The advantages and disadvantages of DLP projectors

Digital Light Processing (DLP) is a show device based mostly on optical micro-electro-mechanical digital micromirror device. DLP is used for a wide range of show applications from traditional static displays to interactive displays, as well as non-traditional embedded functions together with medical, safety and industrial applications.

Compared with competing technologies, DLP gives sharp, colorful, clear distinction images. Since the house between each micromirror is less than 1 micron, the house between pixels is drastically limited. Therefore, the final image appears clearer. With the use of a mirror, the light loss is vastly reduced and the light output is kind of high.

Smooth (1080p resolution), no jitter image. Excellent geometry and glorious grayscale linearity are achievable

Utilizing a changeable light source signifies that it may take longer than CRT and plasma shows, and the light from the projected image just isn’t inherently polarized. Light sources are easier to replace than backlights for LCDs and lighter than LCDs and plasma TVs, which are often person replaceable. The new LED and laser DLP show system more or less eliminates the need for lamp replacement. DLP offers affordable 3D projection shows from a single unit and can be used with both energetic and passive 3D solutions.

Unlike liquid crystal displays and plasma displays, DLP shows do not rely on the fluid as a projection medium and subsequently are not limited by their inherent mirror mechanism, making them supreme for growing HD cinema and venue screens.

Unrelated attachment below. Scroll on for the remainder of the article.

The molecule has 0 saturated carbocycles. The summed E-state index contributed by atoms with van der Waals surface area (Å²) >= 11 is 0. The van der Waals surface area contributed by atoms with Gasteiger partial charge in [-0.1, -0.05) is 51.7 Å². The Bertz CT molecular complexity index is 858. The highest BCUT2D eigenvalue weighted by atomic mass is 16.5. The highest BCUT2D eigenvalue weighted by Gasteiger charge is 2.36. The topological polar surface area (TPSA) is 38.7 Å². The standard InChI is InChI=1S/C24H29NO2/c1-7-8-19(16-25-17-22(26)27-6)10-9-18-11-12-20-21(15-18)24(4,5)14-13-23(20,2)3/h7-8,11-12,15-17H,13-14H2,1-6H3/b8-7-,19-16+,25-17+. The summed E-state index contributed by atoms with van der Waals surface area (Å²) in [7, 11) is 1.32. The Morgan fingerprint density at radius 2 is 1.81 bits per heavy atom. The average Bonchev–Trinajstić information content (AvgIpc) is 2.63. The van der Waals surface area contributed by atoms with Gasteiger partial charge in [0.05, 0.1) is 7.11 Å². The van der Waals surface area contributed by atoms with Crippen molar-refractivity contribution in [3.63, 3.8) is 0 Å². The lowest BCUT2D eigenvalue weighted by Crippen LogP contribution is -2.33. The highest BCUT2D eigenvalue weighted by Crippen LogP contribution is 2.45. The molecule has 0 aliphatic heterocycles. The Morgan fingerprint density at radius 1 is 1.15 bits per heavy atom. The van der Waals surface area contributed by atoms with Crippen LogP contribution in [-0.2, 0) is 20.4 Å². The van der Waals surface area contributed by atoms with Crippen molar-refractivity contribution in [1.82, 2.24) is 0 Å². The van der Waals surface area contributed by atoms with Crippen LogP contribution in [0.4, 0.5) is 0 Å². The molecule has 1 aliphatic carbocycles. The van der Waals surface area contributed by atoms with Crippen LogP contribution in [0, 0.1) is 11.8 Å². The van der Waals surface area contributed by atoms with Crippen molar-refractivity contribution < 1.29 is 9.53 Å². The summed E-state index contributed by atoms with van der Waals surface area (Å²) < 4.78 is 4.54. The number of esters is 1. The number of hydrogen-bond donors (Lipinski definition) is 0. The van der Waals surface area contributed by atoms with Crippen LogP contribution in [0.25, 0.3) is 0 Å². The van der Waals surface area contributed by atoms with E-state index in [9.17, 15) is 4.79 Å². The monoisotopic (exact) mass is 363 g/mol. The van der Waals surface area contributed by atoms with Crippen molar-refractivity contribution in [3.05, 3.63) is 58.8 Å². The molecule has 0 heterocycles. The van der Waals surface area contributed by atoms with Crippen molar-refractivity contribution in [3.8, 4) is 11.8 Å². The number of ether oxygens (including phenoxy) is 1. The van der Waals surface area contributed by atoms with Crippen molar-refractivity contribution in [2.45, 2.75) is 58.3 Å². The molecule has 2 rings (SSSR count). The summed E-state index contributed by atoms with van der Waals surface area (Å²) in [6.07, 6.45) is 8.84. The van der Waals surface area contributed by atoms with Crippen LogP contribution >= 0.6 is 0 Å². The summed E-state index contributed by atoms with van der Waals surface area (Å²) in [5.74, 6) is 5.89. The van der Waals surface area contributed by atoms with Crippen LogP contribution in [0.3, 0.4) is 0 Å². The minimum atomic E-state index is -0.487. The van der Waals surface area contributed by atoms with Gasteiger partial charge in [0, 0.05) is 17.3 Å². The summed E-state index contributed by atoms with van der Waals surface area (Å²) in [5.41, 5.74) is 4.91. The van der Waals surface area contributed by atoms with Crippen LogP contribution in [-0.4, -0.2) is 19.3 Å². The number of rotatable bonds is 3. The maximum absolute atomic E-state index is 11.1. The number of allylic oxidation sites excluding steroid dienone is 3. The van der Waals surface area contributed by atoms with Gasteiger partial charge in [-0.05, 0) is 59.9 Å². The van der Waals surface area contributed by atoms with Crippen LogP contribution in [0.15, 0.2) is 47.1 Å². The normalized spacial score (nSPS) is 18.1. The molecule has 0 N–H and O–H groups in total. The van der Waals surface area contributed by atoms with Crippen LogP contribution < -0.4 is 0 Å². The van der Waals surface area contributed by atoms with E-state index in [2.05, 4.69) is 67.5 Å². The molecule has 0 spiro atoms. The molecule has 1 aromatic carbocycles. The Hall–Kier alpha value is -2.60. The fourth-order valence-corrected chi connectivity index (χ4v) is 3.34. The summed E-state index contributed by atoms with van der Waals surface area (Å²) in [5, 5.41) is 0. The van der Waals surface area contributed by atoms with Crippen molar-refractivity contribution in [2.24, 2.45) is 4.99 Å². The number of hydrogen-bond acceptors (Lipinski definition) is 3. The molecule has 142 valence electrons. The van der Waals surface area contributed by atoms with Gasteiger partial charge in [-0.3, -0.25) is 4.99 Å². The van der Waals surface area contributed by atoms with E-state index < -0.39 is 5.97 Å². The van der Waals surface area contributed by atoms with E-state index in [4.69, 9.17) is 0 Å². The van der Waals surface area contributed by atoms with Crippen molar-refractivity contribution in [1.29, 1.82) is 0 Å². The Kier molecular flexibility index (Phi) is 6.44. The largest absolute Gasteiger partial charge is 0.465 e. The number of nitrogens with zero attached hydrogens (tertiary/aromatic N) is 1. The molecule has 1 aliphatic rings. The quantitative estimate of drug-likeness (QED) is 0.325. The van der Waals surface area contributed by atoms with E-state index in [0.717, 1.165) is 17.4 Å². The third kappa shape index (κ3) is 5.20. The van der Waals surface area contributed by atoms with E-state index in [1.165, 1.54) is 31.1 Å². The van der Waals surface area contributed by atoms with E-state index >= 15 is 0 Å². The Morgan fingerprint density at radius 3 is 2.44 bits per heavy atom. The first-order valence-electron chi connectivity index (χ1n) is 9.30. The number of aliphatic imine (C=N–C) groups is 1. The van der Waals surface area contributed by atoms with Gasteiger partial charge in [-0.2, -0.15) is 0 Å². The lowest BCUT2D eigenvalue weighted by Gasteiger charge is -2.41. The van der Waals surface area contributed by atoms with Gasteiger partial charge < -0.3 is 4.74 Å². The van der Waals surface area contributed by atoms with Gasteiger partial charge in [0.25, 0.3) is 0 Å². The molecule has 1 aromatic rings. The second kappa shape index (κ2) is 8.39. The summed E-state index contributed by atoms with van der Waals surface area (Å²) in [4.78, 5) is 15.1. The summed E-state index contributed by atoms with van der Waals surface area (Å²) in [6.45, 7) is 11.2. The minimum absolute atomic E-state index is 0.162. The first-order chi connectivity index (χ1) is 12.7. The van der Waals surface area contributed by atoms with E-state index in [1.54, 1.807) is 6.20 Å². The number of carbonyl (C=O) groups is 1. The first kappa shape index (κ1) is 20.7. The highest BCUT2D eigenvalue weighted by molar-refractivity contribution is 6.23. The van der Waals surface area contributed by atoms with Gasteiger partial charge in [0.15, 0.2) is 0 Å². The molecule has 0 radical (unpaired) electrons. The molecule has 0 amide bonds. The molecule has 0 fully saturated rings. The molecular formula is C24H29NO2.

The DLP projector can handle up to seven totally different colours, giving it a wider shade gamut.

DLP, which represents digital light processing, is a Texas Instruments technology. It uses mirrors and colour wheels to mirror and filter the projected light. For home and enterprise use, the DLP projector uses a reflective panel for all three colors. Digital cinema has three-panel DLP projectors priced at more than top 10 mini projector,000 US dollars. Most individuals only learn about single-panel DLP projectors.


The only downside of DLP projectors is what believers call “rainbow effects.” Client DLP projectors use clear shade discs (half-color wheels) rotating in entrance of the lamp. This disk, divided into a number of major colours, reconstructs all the final colors. The position of these main colours is like the slice of pie. Relying on the projector, there may be 3 segments (1 red, 1 green and 1 blue) or four segments (1 red, 1 green, 1 blue and 1 white), 6 segments (1 red, 1 green, 1 blue, then 1 red, 1 green and 1 blue), and even 8 segments have just a few white. The smaller the section, the less the turntable, the stronger the flexibility of the eyes to disassemble the color. This means you sometimes see something like a rainbow, especially in bright areas of the image. Thankfully, not everybody sees these rainbows. So before buying a DLP projector, be sure to check out some video sequences.

Some viewers discover the tweeter of the color wheel an annoyance. However, the driveline may be designed to be silent, and some projectors do not produce any audible colour wheel noise.

The edges of the projected image between black and light are often jagged. This is called jitter. This is how the image transitions from one coloration to another, or how the curve appears in the image. In DLP projectors, the way to current this gray transition is by turning the light supply on and off quicker in this area. Often, inconsistent dither artifacts can happen in color conversions.

Because one pixel cannot render shadows exactly, error diffusion artifacts caused by averaging shadows on completely different pixels